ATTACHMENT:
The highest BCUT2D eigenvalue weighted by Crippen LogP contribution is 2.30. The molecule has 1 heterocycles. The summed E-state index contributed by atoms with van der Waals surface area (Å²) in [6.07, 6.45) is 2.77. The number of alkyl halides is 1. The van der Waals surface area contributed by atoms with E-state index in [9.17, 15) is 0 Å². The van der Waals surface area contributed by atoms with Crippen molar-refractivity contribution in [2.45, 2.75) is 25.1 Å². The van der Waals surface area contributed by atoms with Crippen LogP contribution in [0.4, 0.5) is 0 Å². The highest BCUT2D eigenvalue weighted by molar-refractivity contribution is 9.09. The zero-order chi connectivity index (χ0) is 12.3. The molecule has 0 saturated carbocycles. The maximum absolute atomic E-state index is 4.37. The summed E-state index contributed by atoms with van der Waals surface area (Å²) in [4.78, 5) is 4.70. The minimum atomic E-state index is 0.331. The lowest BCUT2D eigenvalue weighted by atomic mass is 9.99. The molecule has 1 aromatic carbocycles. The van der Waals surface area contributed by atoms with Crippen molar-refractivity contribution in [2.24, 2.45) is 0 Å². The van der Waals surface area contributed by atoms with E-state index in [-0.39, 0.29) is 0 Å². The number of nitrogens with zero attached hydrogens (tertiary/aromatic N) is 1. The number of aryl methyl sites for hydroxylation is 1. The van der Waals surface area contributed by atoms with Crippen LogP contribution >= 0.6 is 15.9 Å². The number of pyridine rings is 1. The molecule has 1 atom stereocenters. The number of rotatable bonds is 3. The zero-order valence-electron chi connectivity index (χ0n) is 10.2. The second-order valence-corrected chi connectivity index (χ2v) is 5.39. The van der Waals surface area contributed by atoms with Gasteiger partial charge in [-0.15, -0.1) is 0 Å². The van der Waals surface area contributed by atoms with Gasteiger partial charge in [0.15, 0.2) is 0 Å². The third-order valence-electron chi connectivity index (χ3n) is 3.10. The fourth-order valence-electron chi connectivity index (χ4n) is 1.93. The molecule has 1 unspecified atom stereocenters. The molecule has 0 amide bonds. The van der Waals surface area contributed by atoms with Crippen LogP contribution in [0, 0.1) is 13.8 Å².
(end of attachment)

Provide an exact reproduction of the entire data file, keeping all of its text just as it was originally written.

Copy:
The highest BCUT2D eigenvalue weighted by Crippen LogP contribution is 2.30. The molecule has 1 heterocycles. The summed E-state index contributed by atoms with van der Waals surface area (Å²) in [6.07, 6.45) is 2.77. The number of alkyl halides is 1. The van der Waals surface area contributed by atoms with E-state index in [9.17, 15) is 0 Å². The van der Waals surface area contributed by atoms with Crippen molar-refractivity contribution in [2.45, 2.75) is 25.1 Å². The van der Waals surface area contributed by atoms with Crippen LogP contribution in [0.4, 0.5) is 0 Å². The highest BCUT2D eigenvalue weighted by molar-refractivity contribution is 9.09. The zero-order chi connectivity index (χ0) is 12.3. The molecule has 0 saturated carbocycles. The maximum absolute atomic E-state index is 4.37. The summed E-state index contributed by atoms with van der Waals surface area (Å²) in [4.78, 5) is 4.70. The minimum atomic E-state index is 0.331. The lowest BCUT2D eigenvalue weighted by atomic mass is 9.99. The molecule has 1 aromatic carbocycles. The van der Waals surface area contributed by atoms with Crippen molar-refractivity contribution in [2.24, 2.45) is 0 Å². The van der Waals surface area contributed by atoms with E-state index in [-0.39, 0.29) is 0 Å². The number of nitrogens with zero attached hydrogens (tertiary/aromatic N) is 1. The number of aryl methyl sites for hydroxylation is 1. The van der Waals surface area contributed by atoms with Crippen LogP contribution >= 0.6 is 15.9 Å². The number of pyridine rings is 1. The molecule has 1 atom stereocenters. The number of rotatable bonds is 3. The zero-order valence-electron chi connectivity index (χ0n) is 10.2. The second-order valence-corrected chi connectivity index (χ2v) is 5.39. The van der Waals surface area contributed by atoms with Gasteiger partial charge in [-0.15, -0.1) is 0 Å². The van der Waals surface area contributed by atoms with Gasteiger partial charge in [0.15, 0.2) is 0 Å². The third-order valence-electron chi connectivity index (χ3n) is 3.10. The fourth-order valence-electron chi connectivity index (χ4n) is 1.93. The molecule has 1 unspecified atom stereocenters. The molecule has 0 amide bonds. The van der Waals surface area contributed by atoms with Crippen LogP contribution in [0, 0.1) is 13.8 Å².